How to Convert a String Representing a Unicode Character Sequence to the Unicode Character

I recently received some translated resource files from the Translations team at work.  To my surprise, all of the files, even those for double-byte languages, were returned in ASCII encoded files.  After some inquiry, I found out that because of the technical limitations of a proven legacy system, all translation files were encoded as ASCII.  What this meant is that I was confronted with a set of ASCII text files containing Unicode escape sequences (\uxxxx) that I was responsible for converting to a proper Unicode encoding.

While solving the problem, I came across a couple solutions for converting Unicode escape sequences to a different encoding.  The first was to use the StringEscapeUtils class in Apache Commons Lang.

String lineOfUnicodeText = StringEscapeUtils.unescapeJava(lineOfASCIIText);

Using the StringEscapeUtils class is very straightforward; simply read the contents of the the ASCII file line-by-line, feed the line of data in to the unescapeJava method, and write the unescaped text to a properly-encoded new file.  But this technique requires writing a utility program to feed the contents of the ASCII files into the StringEscapeUtils methods and then write the transformed string to a new file.  Not hard to do, but much more work than ideal.

The second solution is to use the native2ascii utility included with the Java JDK.  The utility can take the input file and perform effectively the same unescape transformation that Apache Commons does.

native2ascii -encoding utf8 c:\source.txt c:\output.txt

A very simple solution that works as advertised.  No quirks or caveats that I’ve noticed.  There’s even an ANT task for incorporating native2ascii into build scripts.

Setting a Custom User Agent in Objective-C

Sadly, it is a common scenario in web development to have code that handles specific browsers, or classes of browsers, differently.  The practice largely has it’s roots in the “bad-old-days” of having to handle the many various quirks and idiosyncrasies in the different CSS and layout engines of the major browser vendors.  Thankfully, this problem is getting, largely, better (at least in my experience), and the need to write browser-specific code of this type is becoming less of an issue.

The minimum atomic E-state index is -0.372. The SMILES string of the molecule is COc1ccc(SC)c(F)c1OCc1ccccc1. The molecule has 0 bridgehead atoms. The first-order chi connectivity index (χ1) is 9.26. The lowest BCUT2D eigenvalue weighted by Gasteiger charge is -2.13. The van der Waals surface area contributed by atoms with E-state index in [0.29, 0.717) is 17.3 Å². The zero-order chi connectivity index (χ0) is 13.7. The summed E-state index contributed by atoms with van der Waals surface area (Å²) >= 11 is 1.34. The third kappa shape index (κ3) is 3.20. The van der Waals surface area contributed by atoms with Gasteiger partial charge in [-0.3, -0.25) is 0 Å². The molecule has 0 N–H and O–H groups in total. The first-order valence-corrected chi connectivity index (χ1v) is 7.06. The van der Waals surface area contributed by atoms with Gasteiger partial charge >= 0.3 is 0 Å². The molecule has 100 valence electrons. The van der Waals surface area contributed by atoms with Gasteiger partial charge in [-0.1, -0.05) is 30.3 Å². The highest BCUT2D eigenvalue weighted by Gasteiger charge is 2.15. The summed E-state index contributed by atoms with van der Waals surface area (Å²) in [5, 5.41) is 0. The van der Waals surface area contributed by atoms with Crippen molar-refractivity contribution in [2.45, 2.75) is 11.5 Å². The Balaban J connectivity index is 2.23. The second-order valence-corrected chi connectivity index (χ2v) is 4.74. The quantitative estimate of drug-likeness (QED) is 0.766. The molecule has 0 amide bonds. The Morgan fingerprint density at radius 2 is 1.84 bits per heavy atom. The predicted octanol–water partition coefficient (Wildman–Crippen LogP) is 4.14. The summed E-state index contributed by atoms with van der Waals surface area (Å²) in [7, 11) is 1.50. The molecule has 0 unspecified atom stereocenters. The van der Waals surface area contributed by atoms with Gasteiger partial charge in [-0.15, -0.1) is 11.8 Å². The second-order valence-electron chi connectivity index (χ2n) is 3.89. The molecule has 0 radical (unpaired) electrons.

But handling layout differences across browsers isn’t the only reason to treat different clients uniquely.  Dropbox’s matching of the sort order paradigms of either Windows or Mac depending on which OS the site is being viewed on is a practical example of when functional differentiation is desired for different clients.

Dropbox on Mac

Dropbox on Mac

Dropbox on Windows

Dropbox on Windows

These techniques are nearly always implemented by inspecting the user agent string provided in the headers of each request the server receives.  Each browser provides a user agent header that describes the type, version, OS, and other relevant details about the client sending the request.  For a web application, the client application is the web browser, so you don’t need to worry about specifying one, the browser provides it. You only need to worry about consuming it if necessary.

But what about hybrid native applications where mobile content is running within a web browser control (such as UIWebView in iOS) within a native application.  By default, the web browser control typically sends a subset of the user agent string the full-browser version would send.  But what if you want your server code to recognize when your native application is submitting requests?  How can you specify details about the native application in the user agent string if you need the backend application to behave differently for these hybrid clients?

In the iOS SDK, the answer is to modify the UIWebView’s user agent string for your application.  This is easily done by:

– (BOOL)application:(UIApplication *)application didFinishLaunchingWithOptions:(NSDictionary *)launchOptions
NSString *existingUserAgent = [[[UIWebView alloc] init] stringByEvaluatingJavaScriptFromString:@”navigator.userAgent”];